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The 10 Best Mountains to Climb in Colorado

Colorado Mountains

Colorado is a state that is known and loved for its beautiful landscape and numerous vacation resorts for those who prefer the outdoors. It's home to numerous ski resorts for winter recreation, but it also has some of the most amazing mountains in the nation. If you're a mountaineer, you'll find some of the best peaks to conquer in Colorado. Whether you're a beginner, just learning the basics of mountain climbing, or a seasoned professional, here are ten of the best mountains to climb in Colorado.

10. Huron Peak (Buena Vista, Colorado)

Gear Junkie suggests climbing Huron Peak. It's located in the Rockies towering over the Sawatch Peaks and Hope Pass in the distance. Huron Peak offers spectacular views of the surrounding mountains at the summit. It's a favorite in the fall because of the spectacular colors of the leaves after the first few touches of frost turn the leaves into brilliant golds, yellows, reds, and oranges. Huron peak is accessed at the South Winfield Trailhead and Clear Creek. It's off of US Highway 24 on Chaffee County 390, 20 miles south of Leadville with Buena Vista the closest city at 14.5 miles from the beginning of the trailhead. Huron Peak is a class 2 climb at 14,003 feet at the summit. It's traversed by photographers who love the views of the surrounding mountains. The trail offers some moderately easy scrambles with one of the less difficult trails to the summit.

9. Uncompahgre Peak (Lake City, Colorado)

Uncompahgre Peak has the shape of a sinking ship. It draws climbers from around the world to see the glorious views of rolling green grass fields beneath the summit and the lovely wildflowers. The peak is in the San Juan mountain range which gets more rain than most of Colorado's other mountains. The trail that leads to its 14,309-foot summit leads climbers through long meadows with a few corridors with easy scrambles. The peak delivers views of Wetterhorn Peak in the distance with its bronze and yellow stripes that are like a relief cut into the landscape. The hiking trail to the summit is a class 2 that offers some of the most colorful scenery in all of Colorado's mountains from the spring through the fall.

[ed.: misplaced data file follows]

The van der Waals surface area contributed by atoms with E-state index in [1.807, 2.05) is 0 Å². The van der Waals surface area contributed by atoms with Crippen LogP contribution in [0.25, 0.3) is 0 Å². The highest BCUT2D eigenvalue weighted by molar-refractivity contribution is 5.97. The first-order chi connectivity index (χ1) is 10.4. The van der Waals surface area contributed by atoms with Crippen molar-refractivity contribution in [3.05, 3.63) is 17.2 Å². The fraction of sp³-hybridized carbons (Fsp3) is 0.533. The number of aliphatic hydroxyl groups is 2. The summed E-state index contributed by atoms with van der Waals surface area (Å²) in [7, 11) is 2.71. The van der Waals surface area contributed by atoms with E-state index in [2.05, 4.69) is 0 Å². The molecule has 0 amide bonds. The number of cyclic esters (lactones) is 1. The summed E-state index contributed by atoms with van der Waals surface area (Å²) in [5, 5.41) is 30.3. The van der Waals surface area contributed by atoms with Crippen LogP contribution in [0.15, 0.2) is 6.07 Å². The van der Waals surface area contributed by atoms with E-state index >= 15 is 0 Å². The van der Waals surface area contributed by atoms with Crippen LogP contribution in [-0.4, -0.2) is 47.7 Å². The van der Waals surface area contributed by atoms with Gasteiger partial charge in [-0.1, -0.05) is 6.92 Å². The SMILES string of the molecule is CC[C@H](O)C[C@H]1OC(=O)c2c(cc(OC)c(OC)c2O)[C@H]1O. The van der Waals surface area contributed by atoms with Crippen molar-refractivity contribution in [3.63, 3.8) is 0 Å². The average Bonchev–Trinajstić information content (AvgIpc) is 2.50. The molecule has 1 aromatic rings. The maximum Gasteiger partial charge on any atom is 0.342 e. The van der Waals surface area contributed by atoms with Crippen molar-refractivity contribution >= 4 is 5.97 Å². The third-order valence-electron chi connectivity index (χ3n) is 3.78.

8. Pyramid Peak (Aspen, Colorado)

Pyramid Peak is 13-miles from the city of Aspen, Colorado. It's rated as a class 3 to 4 climb with the high point at the summit reaching 14,018 feet. The wildlife at that elevation is predominantly mountain goats and you're likely to see one or more on your climb. Pyramid Peak offers a safer climb than its neighbors North and South Maroon Peaks with their crumbly rocks. Pyramid Peak has its share of sliders but it's more stable and solid in most places, offering a solid scramble to the summit. The path minimizes exposure except for a few spots that inspire thoughtfulness. It offers plenty of footholds and handholds on the way up to the top. You'll get a workout scaling to the peak with this trail that is recommended for skilled mountaineers.

7. Mount Ebert (Leadville, Colorado)

Trek Baron suggests Mount Ebert for mountaineers who enjoy a challenging climb. The summit towers at 14,400 feet in elevation. It's one of the tallest mountains in Colorado. Mount Ebert's summit offers the ideal place for adventurous mountaineers. It's one of the most popular peaks in the San Isabel National Forest, not far from Leadville, Colorado in the Rocky Mountain range. The weather is one of the highest concerns as it varies greatly from one day to another. Snow is possible during all seasons, but thunderstorms and hail are also constant threats. The mountain has three routes to the summit for climbers, ranging in difficulty. The east route is the Colorado Trail with a 4.6-mile duration with an elevation rise of 4,5000 feet. The South Ebert Trail is 5.5 miles in duration but less steep. The Black Cloud trail is 5.5 miles with steep terrain and the highest difficulty recommended for seasoned mountaineers. The other two trails to the summit can be climbed by mountaineers of all skill levels.

6. San Luis Peak (Gunnison and Creede, Colorado)